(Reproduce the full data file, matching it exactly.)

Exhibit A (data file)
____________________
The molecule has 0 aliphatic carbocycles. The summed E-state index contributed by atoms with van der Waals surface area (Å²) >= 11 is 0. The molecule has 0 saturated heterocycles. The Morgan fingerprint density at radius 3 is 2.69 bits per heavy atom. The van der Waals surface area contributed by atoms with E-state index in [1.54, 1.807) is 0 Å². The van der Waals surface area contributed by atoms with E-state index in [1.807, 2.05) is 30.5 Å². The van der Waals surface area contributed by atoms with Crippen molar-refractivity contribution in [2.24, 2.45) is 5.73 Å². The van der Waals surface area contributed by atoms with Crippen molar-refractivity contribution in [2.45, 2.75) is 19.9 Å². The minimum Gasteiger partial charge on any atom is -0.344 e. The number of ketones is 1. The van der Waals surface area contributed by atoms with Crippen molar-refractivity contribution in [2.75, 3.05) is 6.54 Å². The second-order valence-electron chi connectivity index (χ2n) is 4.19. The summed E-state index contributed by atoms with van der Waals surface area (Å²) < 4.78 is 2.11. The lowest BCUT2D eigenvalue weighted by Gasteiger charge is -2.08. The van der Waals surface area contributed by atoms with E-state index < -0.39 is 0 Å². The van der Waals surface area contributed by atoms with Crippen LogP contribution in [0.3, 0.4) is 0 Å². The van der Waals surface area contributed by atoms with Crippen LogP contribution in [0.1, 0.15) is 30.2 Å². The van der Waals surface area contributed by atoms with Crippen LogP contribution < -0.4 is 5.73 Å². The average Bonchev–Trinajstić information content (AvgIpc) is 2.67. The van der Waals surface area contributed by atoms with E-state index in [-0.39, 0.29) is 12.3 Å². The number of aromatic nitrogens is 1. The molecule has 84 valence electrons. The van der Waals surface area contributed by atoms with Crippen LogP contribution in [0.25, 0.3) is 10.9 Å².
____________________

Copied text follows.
The molecule has 0 aliphatic carbocycles. The summed E-state index contributed by atoms with van der Waals surface area (Å²) >= 11 is 0. The molecule has 0 saturated heterocycles. The Morgan fingerprint density at radius 3 is 2.69 bits per heavy atom. The van der Waals surface area contributed by atoms with E-state index in [1.54, 1.807) is 0 Å². The van der Waals surface area contributed by atoms with E-state index in [1.807, 2.05) is 30.5 Å². The van der Waals surface area contributed by atoms with Crippen molar-refractivity contribution in [2.24, 2.45) is 5.73 Å². The van der Waals surface area contributed by atoms with Crippen molar-refractivity contribution in [2.45, 2.75) is 19.9 Å². The minimum Gasteiger partial charge on any atom is -0.344 e. The number of ketones is 1. The van der Waals surface area contributed by atoms with Crippen molar-refractivity contribution in [2.75, 3.05) is 6.54 Å². The second-order valence-electron chi connectivity index (χ2n) is 4.19. The summed E-state index contributed by atoms with van der Waals surface area (Å²) < 4.78 is 2.11. The lowest BCUT2D eigenvalue weighted by Gasteiger charge is -2.08. The van der Waals surface area contributed by atoms with E-state index < -0.39 is 0 Å². The van der Waals surface area contributed by atoms with Crippen LogP contribution in [0.3, 0.4) is 0 Å². The van der Waals surface area contributed by atoms with Crippen LogP contribution in [0.1, 0.15) is 30.2 Å². The van der Waals surface area contributed by atoms with Crippen LogP contribution < -0.4 is 5.73 Å². The average Bonchev–Trinajstić information content (AvgIpc) is 2.67. The van der Waals surface area contributed by atoms with E-state index in [-0.39, 0.29) is 12.3 Å². The number of aromatic nitrogens is 1. The molecule has 84 valence electrons. The van der Waals surface area contributed by atoms with Crippen LogP contribution in [0.25, 0.3) is 10.9 Å².